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June 18, 2015
  Ibrahim v. Commissioner of Internal Revenue
Headline Eighth Circuit panel holds that a "separate return" means "married filing separately" and does not include a tax return claiming "head of household" status

Area of Law Tax

Issue(s) Presented Whether the Tax Court properly determined that a tax return claiming "head of household" status constitutes a separate return under the Internal Revenue Code, thus prohibiting a taxpayer from changing their status in certain circumstances.

Brief Summary Appellant is a married Somalian immigrant who speaks limited English. Using a tax service to assist in the preparation of his tax return, he mistakenly claimed "head of household" status. This was not proper because Appellant was married. Appellant received a notice of deficiency, and petitioned the Tax Court to change his status to "married filing jointly." This change in status would have resulted in a credit and tax refund to Appellant. However, the Internal Revenue Code (the "Code") prohibits the filing of a joint return after a taxpayer has already filed a "separate return," received a deficiency notice, and filed a petition. 26 U.S.C. ยง 6013(b). The Tax Court held that "head of household" returns are "separate returns," and thus Appellant was prohibited from changing his status to "married filing jointly."

On appeal, a panel of the Eighth Circuit reversed the Tax Court's ruling in a two-to-one decision. The Code section at issue, Section 6013(b), does not define "separate return." To determine its meaning, the Eighth Circuit looked to the language of the statute as a whole. It concluded that "separate return" appears numerous times in the statute, and in each case means "married filing separately." In fact, where the Code does not expressly define "separate return," the Commissioner has issued guidance that "separate return" means "married filing separately." Relying on these findings, the Eighth Circuit applied the normal rule of statutory construction, that identical words used in different parts of the same statute are intended to have the same meaning, to conclude that for purposes of Section 6013(b), "separate return" exclusively means "married filing separately." The Eighth Circuit noted that the legislative history of Section 6013(b) also supports this definition.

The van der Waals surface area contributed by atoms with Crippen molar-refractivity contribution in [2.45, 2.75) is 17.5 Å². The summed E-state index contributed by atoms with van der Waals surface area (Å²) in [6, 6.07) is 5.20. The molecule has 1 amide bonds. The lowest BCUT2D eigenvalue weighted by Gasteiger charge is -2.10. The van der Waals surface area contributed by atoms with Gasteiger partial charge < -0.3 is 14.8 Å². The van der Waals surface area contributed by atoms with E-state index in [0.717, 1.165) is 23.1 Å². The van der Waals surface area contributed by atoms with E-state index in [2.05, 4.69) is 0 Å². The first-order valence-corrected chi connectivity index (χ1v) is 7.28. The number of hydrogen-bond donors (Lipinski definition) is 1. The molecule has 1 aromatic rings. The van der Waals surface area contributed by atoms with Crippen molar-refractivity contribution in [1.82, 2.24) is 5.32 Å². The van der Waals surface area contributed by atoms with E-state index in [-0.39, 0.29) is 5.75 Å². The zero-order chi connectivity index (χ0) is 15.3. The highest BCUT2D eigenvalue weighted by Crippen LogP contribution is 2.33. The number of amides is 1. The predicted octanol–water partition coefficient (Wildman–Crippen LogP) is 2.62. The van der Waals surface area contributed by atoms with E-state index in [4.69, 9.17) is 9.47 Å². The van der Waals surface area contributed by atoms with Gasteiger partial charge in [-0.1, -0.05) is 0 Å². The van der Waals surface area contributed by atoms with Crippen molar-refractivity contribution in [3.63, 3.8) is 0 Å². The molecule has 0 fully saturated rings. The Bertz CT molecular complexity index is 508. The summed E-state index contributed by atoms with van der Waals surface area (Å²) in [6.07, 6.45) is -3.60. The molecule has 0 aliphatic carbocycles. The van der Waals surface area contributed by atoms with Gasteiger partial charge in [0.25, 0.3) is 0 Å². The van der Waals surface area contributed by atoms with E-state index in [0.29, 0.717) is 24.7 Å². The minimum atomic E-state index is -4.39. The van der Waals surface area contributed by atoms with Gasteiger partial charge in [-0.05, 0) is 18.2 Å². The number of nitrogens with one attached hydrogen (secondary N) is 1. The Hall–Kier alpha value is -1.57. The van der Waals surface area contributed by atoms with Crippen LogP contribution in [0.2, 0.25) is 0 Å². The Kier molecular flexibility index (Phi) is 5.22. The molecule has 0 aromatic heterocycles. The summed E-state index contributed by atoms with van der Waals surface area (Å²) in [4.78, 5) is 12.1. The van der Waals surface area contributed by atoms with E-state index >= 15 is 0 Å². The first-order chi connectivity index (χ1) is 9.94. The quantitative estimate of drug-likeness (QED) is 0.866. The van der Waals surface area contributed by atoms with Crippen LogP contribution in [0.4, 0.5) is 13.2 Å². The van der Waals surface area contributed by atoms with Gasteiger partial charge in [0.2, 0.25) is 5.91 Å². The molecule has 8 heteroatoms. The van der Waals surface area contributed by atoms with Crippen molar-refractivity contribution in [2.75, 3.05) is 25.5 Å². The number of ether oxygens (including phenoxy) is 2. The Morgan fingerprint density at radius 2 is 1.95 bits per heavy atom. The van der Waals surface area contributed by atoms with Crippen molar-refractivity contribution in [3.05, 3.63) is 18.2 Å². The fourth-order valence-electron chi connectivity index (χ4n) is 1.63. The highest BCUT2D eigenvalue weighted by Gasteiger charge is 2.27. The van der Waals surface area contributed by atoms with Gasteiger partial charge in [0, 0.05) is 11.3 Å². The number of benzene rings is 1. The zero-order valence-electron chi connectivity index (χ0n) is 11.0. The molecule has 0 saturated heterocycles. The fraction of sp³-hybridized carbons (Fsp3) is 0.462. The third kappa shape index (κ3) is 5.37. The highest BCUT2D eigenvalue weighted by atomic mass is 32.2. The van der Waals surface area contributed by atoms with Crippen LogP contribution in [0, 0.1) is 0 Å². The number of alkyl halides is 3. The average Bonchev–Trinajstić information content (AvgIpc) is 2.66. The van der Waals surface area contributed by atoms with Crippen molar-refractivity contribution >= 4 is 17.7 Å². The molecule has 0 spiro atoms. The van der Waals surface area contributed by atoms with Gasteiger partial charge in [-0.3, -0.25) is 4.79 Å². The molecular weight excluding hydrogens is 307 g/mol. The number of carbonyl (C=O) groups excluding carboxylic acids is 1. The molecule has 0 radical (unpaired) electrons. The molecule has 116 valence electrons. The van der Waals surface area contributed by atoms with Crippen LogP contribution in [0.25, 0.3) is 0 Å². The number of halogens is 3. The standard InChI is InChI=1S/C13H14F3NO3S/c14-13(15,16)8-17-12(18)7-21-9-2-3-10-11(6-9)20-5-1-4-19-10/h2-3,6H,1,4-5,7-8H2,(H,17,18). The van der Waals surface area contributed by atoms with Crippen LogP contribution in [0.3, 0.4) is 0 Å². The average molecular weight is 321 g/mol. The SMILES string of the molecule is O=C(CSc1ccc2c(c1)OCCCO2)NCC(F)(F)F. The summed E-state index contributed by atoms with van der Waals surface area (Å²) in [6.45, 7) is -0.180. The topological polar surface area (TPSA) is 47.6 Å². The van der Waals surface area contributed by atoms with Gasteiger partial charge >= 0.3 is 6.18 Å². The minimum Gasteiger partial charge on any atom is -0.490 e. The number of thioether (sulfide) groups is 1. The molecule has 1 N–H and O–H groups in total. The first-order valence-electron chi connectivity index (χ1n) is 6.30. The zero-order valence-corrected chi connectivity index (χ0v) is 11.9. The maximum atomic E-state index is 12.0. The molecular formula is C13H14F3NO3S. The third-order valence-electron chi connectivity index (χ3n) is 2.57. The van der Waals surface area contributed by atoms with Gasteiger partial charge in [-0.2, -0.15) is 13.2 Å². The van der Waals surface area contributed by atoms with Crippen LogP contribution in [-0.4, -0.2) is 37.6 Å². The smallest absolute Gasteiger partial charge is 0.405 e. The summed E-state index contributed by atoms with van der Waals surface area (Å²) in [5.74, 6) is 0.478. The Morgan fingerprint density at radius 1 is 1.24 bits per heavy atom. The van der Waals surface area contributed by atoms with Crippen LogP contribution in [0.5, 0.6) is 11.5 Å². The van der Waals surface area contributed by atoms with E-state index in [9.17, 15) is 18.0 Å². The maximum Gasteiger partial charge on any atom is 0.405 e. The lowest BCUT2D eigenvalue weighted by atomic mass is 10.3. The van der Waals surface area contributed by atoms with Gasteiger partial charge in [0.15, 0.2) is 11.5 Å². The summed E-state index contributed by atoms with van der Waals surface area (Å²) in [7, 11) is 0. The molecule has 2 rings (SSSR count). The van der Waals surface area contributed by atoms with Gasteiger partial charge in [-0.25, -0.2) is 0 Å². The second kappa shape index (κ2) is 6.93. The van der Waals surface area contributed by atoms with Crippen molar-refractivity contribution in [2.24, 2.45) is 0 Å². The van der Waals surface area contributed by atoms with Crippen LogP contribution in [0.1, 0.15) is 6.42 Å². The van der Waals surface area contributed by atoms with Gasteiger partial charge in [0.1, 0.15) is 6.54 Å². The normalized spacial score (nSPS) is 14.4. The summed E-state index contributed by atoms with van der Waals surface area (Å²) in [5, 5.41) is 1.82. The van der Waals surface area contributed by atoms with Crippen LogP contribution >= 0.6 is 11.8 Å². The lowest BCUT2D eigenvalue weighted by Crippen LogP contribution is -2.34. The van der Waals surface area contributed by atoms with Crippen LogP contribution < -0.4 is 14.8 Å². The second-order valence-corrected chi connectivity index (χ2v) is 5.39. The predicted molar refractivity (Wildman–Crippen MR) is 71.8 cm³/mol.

Because Appellant's "head of household" filing was not a "separate return" within the meaning of Section 6013(b), he should not have been prohibited from amending his status to "married filing jointly" and receiving a refund.

Circuit Judge Bye dissented from the opinion, believing that the Tax Court reasonably construed any non-joint return, including "head of household" returns, as a "separate return" for purposes of Section 6013.

The full text of the opinion may be found at http://media.ca8.uscourts.gov/opndir/15/06/142070P.pdf

Panel Circuit Judges Beam, Benton, and Bye

Date of Issued Opinion June 10, 2015

Decided Reversed and remanded

Docket Number 14-2070

Counsel Frank DiPietro for Appellant and Teresa McLaughlin for Appellee

Author Circuit Judge Benton

Case Alert Circuit Supervisor
Joelle Larson, University of Minnesota Law School

    Posted By: Joelle Larson @ 06/18/2015 11:29 AM     8th Circuit  

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